An Iowa banking executive accused of attempting to defraud the Small Business Administration has been sentenced to nine months in prison and ordered to pay $4.5 million in restitution.

Larry Charles Henson of Davenport is the former chairman and president of the now closed Valley Bank in Moline, Illinois. He was accused of conspiring with others to transfer millions of dollars in potential losses from Valley Bank to the SBA.

Henson was sentenced by U.S. District Court Judge Stephanie M. Rose on Tuesday to nine months in Federal Medical Center in Rochester, Minn., a federal prison for male inmates requiring specialized or long-term medical care. duration.

After serving his prison sentence, Henson will then serve a five-year sentence of supervised release. Rose also ordered Henson to pay restitution in the amount of $4,528,191.

Prior to sentencing, prosecutors had argued for some form of incarceration, saying it “would deter comparable activity by sending the message that such behavior is unacceptable and will be judged harshly in the Southern District of Iowa… The exploitation of federal programs for financial gain cannot be tolerated in our society.

One of the letters of support for Henson that was filed with the court is from the Reverend Jeffrey S. Meyer of Madison, Wisconsin. In his letter, Meyer said Henson indicated he was at risk of dying in prison due to heart disease. Meyer asked Rose to impose a sentence that would allow Henson to “return to his family without too much time served so that he can continue to provide the leadership he has been for his family and his community.”

Court records indicate that Henson conspired with Michael Barry Slater of Des Moines, the founder and president of Vital Financial Services, a Clive-based loan services provider, to defraud the SBA. Slater pleaded guilty to a charge of conspiracy to commit wire fraud and his sentencing is scheduled for March 15.

Prosecutors say Slater worked with Henson and other Valley Bank employees to design loans so it appeared borrowers qualified for SBA guarantees. They did so by allegedly filing loan guarantee applications containing false statements regarding both the borrowers’ eligibility to receive the loans and the eventual disbursement of the loan proceeds.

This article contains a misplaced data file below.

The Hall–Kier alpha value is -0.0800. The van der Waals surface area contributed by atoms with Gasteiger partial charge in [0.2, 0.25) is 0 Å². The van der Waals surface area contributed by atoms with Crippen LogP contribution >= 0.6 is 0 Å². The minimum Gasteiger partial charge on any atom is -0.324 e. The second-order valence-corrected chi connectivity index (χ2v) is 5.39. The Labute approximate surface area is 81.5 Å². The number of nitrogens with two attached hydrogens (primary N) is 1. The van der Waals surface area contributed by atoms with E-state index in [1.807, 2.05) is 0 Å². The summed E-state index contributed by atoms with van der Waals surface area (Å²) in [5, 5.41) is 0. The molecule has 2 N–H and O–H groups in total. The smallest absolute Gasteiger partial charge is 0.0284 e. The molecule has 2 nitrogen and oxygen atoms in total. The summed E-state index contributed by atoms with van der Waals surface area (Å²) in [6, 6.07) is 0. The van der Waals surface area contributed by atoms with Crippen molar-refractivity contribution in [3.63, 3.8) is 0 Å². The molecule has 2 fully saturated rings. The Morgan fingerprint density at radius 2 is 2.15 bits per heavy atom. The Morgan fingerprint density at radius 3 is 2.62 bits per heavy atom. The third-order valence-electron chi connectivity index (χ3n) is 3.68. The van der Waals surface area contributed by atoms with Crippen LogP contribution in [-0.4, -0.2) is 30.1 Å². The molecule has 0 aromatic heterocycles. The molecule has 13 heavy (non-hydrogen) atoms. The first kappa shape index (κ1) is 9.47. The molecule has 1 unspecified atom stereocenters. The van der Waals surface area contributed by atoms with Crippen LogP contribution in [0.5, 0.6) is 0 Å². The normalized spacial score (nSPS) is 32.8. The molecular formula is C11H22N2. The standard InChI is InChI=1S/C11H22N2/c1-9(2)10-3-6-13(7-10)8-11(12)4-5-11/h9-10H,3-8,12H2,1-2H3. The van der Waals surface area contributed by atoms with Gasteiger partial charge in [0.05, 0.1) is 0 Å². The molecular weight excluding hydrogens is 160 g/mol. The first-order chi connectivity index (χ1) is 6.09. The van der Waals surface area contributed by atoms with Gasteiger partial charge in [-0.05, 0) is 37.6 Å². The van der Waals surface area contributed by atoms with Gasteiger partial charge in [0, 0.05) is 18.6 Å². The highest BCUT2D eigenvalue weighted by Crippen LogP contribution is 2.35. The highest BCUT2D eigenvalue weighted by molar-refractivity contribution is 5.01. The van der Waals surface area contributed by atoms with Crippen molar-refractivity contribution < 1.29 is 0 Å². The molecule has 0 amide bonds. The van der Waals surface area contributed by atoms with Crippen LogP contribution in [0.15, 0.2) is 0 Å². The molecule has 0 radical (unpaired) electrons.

For example, in September 2011, Valley Bank reportedly attempted to shed all risk associated with a $5 million loan it made to a Kentucky-based company that was heavily indebted and had limited capital.

Slater reportedly advised Henson to “do everything possible to ensure that the borrower is not more than 29 days behind” in payments to ensure his application for the refinance of the SBA-backed loan would be approved. – even if it meant having Valley Bank grant the borrower a 90-day payment deferral.

Slater also allegedly called Henson and suggested various ways a bank could fraudulently conceal from the SBA the fact that a loan was at risk of default.

Shortly after, Slater called Valley Bank Vice President Andrew Erpelding to warn him that the loan could not be refinanced by the SBA due to previous arrears. Erpelding allegedly called Henson and told him of the problem, after which the two men jointly called Valley Bank Vice President Susan McLaughlin, asking her to change the bank’s loan repayment reports.

McLaughlin reportedly complied, amending the borrower’s payment history to eliminate any overdue payments. The bank, along with Slater, then forwarded the falsified information to the SBA as part of the refinance request.

Similar conduct was alleged with respect to Valley Bank’s loans to two separate Florida companies, one of which involved a $4.6 million refinance. The other involved a $5 million loan that defaulted, resulting in $3.4 million in losses for the SBA.

Erpelding was charged in October with conspiracy to commit wire fraud. His sentencing is scheduled for April 19. McLaughlin was also charged with wire fraud. Despite a Nov. 12 order unsealing the case, all documents in the case remain inaccessible to the public, but it appears McLaughlin is scheduled to be sentenced on April 5.